The expansive Grand Canyon covers multiple states. But one of the most stunning areas is the Gold Butte National Monument, located in Nevada and covering almost 350,000 acres. Within Gold Butte are ancient petroglyphs and shelters that have been dated to be at least 12,000 years old, along with other cultural and historical wonders. With outdoor activities such as birdwatching, hiking, camping and even four-wheel-drive excursions, the Gold Butte area is an absolute must-see for thrill-seekers and nature lovers. Keep an eye out for grazing bighorn sheep, chukar and quail, too. Overall, this area offers amazing views of geological formations that will take your breath away.

#6. Craters of the Moon, Idaho

Idaho offers a truly unique, must-see hidden treasure called Craters of the Moon. Why is it called this? Because it doesn’t just look like molten rock lava – it is molten rock lava! At Craters of the Moon, you can discover an underground lava tube-shaped by molten rock and scattered with cinder cones and sagebrush. Unlike Hawaii, the lava has ceased its flow, but you can still find a rugged, unusual landscape that has been crusted over, essentially frozen in time. Throughout the craters are multiple hiking opportunities, as well as caving. In the winter months, take up some cross-country skiing.

#7. Sonoran Desert National Monument, Arizona

Head to Arizona, and you’ll find the Sonoran Desert National Monument, a scenic desert landscape with saguaro cactus trees. Take in the view of the three mountain ranges: Table Top Mountain, Sand Tank and Maricopa, which make up some of the country’s most diverse deserts, filled with life. Backpackers and hikers will find lots of remote areas to set up a campsite. And if it’s a view you seek, take the 3.5-mile trek up Table Top Mountain where you can look out over the desert landscape below. Like Craters of the Moon, you can find rock formations of molten lava and basalt rock along the aptly named Lava Flow Trail.

#8. Vermilion Cliffs National Monument, Arizona

If you plan to stick around Arizona, make sure to pay a visit to the stunning Vermilion Cliffs, located on the northern side and making up 294,000 acres. The Vermilion Cliffs named after their vibrant colors, made up of million-year-old silt and mineral deposits. While the cliffs themselves must-see hidden treasure in this great country, make sure to visit the Paria Plateau, Coyote Buttes and Paria Canyon.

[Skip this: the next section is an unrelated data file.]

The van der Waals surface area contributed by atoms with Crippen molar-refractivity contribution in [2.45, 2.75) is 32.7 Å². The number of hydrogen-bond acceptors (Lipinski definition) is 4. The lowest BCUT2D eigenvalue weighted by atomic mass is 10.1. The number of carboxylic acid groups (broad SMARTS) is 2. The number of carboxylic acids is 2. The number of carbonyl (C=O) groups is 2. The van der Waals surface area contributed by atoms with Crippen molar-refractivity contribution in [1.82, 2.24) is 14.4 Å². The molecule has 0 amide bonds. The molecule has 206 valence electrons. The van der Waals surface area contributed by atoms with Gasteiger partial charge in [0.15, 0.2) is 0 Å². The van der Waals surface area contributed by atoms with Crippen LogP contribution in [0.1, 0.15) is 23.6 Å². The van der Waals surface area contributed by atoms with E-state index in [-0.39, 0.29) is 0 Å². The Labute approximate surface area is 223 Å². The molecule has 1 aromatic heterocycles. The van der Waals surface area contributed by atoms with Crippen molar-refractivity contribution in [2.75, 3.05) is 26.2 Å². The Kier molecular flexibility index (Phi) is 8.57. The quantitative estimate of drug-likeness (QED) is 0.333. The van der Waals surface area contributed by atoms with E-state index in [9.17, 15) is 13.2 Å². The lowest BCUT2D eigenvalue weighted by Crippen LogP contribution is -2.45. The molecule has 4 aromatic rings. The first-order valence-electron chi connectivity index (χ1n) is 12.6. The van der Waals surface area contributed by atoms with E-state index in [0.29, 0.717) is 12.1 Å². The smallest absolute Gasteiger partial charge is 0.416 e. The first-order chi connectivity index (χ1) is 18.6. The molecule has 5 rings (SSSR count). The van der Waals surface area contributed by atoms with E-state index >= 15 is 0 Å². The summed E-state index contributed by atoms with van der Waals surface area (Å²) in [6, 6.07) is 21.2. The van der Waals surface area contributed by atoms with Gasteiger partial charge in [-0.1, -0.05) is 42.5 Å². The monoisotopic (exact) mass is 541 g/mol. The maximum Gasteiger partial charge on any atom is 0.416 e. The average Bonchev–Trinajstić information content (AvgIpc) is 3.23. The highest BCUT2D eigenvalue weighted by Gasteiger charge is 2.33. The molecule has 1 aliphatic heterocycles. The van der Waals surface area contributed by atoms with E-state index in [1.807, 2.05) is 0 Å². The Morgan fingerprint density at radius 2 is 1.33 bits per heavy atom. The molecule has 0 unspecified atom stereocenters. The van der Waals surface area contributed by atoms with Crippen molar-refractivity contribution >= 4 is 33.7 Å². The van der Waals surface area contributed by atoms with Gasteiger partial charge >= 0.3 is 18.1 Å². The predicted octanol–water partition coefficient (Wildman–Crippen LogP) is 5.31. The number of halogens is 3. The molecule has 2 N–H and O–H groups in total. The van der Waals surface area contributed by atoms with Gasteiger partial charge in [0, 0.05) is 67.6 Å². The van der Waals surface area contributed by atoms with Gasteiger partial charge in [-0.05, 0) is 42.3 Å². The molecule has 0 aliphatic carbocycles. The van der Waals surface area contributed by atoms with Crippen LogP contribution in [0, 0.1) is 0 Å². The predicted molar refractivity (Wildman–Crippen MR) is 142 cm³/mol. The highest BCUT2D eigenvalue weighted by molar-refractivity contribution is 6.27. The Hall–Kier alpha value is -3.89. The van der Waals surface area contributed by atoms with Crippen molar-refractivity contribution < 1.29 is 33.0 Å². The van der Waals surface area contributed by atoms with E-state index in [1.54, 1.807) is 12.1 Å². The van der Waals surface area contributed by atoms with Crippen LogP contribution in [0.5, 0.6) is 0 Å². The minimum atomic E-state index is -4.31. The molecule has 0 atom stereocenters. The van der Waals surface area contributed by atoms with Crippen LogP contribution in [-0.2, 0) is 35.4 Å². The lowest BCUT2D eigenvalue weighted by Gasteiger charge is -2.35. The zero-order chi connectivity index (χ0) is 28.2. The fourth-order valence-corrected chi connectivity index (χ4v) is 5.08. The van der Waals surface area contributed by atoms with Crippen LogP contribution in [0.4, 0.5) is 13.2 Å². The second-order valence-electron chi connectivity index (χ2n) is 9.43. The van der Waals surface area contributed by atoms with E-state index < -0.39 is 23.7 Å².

#9. Organ Mountains-Desert Peaks, New Mexico

Head to New Mexico, and you’re sure to see some gorgeous desert landscapes. One, in particular, is the Organ Mountains-Desert Peaks, located near Las Cruces. Made up of several mountains – the Organ Mountains, Desert Peaks, Potrillo Mountains and Doña Ana Mountains –covers the Chihuahuan Desert, rich in Native American history. You can find lots of activities in the surrounding area, such as the Apollo Space Mission’s training site, Butterfield Stagecoach Trail and Geronimo’s Cave. Not to mention the countless petroglyphs and pictographs made by Native Americans.

#10. Rio Grande Del Norte, New Mexico

Not far from the Organ Mountain-Desert Peaks region is the Rio Grande Del Norte, which consists of 242,500 acres. Within it, you will find Rio Grande Gorge, famous for its deep, scenic mesas covered in sage and, of course, the Rio Grande River itself. There’s adequately to keep you busy in the surrounding area, including activities such as hiking, fishing, and rafting. Keep your eye out for the ample wildlife, such as majestic elk, bighorn sheep and golden eagles.